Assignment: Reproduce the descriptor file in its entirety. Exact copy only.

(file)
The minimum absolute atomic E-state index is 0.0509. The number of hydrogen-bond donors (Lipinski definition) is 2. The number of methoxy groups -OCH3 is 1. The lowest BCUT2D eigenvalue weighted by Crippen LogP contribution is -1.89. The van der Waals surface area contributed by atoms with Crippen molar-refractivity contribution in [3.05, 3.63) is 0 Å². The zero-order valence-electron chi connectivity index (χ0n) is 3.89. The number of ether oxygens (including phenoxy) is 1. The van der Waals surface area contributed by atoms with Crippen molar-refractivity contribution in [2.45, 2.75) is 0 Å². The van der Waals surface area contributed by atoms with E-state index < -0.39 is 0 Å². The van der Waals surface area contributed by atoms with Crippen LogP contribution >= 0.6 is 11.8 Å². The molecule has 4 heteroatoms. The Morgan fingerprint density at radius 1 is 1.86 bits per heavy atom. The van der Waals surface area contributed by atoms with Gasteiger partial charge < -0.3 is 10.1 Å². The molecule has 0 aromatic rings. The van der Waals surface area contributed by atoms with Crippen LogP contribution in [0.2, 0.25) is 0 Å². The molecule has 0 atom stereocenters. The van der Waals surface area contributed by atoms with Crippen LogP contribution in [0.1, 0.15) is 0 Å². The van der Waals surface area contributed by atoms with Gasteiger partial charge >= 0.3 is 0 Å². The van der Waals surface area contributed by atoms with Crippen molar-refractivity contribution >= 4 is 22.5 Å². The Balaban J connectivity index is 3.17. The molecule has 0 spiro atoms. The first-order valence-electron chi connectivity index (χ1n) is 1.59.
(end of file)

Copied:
The minimum absolute atomic E-state index is 0.0509. The number of hydrogen-bond donors (Lipinski definition) is 2. The number of methoxy groups -OCH3 is 1. The lowest BCUT2D eigenvalue weighted by Crippen LogP contribution is -1.89. The van der Waals surface area contributed by atoms with Crippen molar-refractivity contribution in [3.05, 3.63) is 0 Å². The zero-order valence-electron chi connectivity index (χ0n) is 3.89. The number of ether oxygens (including phenoxy) is 1. The van der Waals surface area contributed by atoms with Crippen molar-refractivity contribution in [2.45, 2.75) is 0 Å². The van der Waals surface area contributed by atoms with E-state index < -0.39 is 0 Å². The van der Waals surface area contributed by atoms with Crippen LogP contribution >= 0.6 is 11.8 Å². The molecule has 4 heteroatoms. The Morgan fingerprint density at radius 1 is 1.86 bits per heavy atom. The van der Waals surface area contributed by atoms with Gasteiger partial charge < -0.3 is 10.1 Å². The molecule has 0 aromatic rings. The van der Waals surface area contributed by atoms with Crippen LogP contribution in [0.2, 0.25) is 0 Å². The molecule has 0 atom stereocenters. The van der Waals surface area contributed by atoms with Crippen LogP contribution in [0.1, 0.15) is 0 Å². The van der Waals surface area contributed by atoms with Gasteiger partial charge >= 0.3 is 0 Å². The van der Waals surface area contributed by atoms with Crippen molar-refractivity contribution >= 4 is 22.5 Å². The Balaban J connectivity index is 3.17. The molecule has 0 spiro atoms. The first-order valence-electron chi connectivity index (χ1n) is 1.59.